Soap Operas are alive and ticking in the Marvel Universe. In this adaptation of “Captain America: The Winter Soldier,” Marvel superheroes and supervillains share their histories via flashbacks, and expository dialog augmented by family portraits hanging on the wall
Characters believed to be long dead return in reinvented forms, and some, such as Steve Rogers/Captain America (Chris Evans), struggle to find a place in this brave new world.
That world is an alternative universe constructed from current ideology and somewhat futuristic technology. It speaks to us in a cautionary voice that questions whether hard-won freedoms ought be traded for feelings of enhanced security.
Whether we’ve grown ignorant or have simply evolved beyond revolting in response to excess taxation, this “Captain America” sequel scolds us for assuming that our nanny government also has our best interests at heart.
In this film, Marvel’s heroes sometimes resent risking their lives for the freedoms we no longer value. Steve Rogers and Natasha Romanoff/Black Widow (Scarlett Johansson) are agents of S.H.I.E.L.D. -- an agency functioning as the CIA and U.S. Military Special Ops combined.
The film opens with a daring mission to seize a U.S. Government ship hijacked by terrorists. Rogers (reanimated following 70 years of cryo-sleep) signs on to keep a futuristic weapon from falling into evil hands, unaware that Natasha’s assignment is to gather intelligence from a computer housed aboard the ship, and unaware that evil has infiltrated S.H.I.E.L.D.
Back on land, S.H.I.E.L.D.’s director of operations Nick Fury (Samuel L. Jackson), attempts to fend off assassins during a heart-stopping sequence. When it isn’t sandwiched between other vehicles, Fury’s smart car pilots itself to safety. As Fury and his car battle to escape a hail of gunfire, the car reports armor integrity falling to 35 percent, then thoughtfully informs him that the air conditioning system remains at 100 percent.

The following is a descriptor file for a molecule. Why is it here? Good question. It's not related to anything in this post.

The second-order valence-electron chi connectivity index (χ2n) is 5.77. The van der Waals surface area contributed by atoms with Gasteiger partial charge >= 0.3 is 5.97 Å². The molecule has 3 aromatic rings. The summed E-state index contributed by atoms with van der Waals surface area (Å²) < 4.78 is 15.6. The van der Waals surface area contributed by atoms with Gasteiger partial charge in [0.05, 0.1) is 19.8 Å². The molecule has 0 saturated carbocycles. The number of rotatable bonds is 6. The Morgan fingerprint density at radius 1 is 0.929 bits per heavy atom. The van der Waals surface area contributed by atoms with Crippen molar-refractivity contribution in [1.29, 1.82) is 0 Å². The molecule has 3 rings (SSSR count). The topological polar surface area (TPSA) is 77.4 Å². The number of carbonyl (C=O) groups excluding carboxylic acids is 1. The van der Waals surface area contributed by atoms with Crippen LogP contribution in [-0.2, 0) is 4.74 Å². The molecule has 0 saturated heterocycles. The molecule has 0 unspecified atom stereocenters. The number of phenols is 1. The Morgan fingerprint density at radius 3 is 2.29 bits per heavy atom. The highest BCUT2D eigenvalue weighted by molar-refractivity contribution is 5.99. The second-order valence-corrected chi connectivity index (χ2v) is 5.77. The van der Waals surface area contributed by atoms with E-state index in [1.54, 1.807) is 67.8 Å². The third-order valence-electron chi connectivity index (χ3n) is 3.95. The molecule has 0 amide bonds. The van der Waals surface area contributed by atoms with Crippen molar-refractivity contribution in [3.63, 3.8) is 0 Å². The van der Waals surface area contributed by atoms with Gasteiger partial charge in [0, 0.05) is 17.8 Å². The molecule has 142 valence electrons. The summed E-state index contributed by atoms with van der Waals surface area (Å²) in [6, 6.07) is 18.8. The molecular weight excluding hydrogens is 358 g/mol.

Behind the scenes at S.H.I.E.L.D. headquarters, we see director Alexander Pierce (Robert Redford) seeming to conspire with top U.S. Government officials, against his own agents. However, Pierce’s ambiguous actions may obscure his actual agenda.
Anthony Mackie appears as modern day war vet Sam Wilson, a caring hero who spots in Rogers a kindred soul worth putting his life on the line to repeatedly rescue. When S.H.I.E.L.D. turns against Rogers and Natasha, Wilson gladly gives them shelter, and when a monstrous assassin, code-named Winter Soldier (Sebastian Stan), has the agents on the ropes, Wilson arrives to save their bacon in his superhero form of the mechanically winged Falcon.
Sporting a mechanical arm and wearing a hodgepodge of protective armor, Winter Soldier is difficult to damage let alone defeat, especially for Rogers who recognizes the assassin as the brainwashed reincarnation of Roger’s best friend Bucky Barnes — thought killed during WWII.
Numerous twists, some surprising, others telegraphed, are entwined throughout this action-heavy exercise in skeptical thinking. Soap opera elements include a “will they or won’t they” attraction between Rogers/Captain America and Natasha. More melodrama is created from Captain America’s refusal to let go of his own past including the upright views that first “brung” Rogers to the superhero dance.
Whether tiptoeing through a museum dedicated to himself and the other Avengers, or using his martial arts prowess to even the odds in an uneven fight, Captain America stands for a special brand of patriotism. Love it or hate it — that’s good melodrama.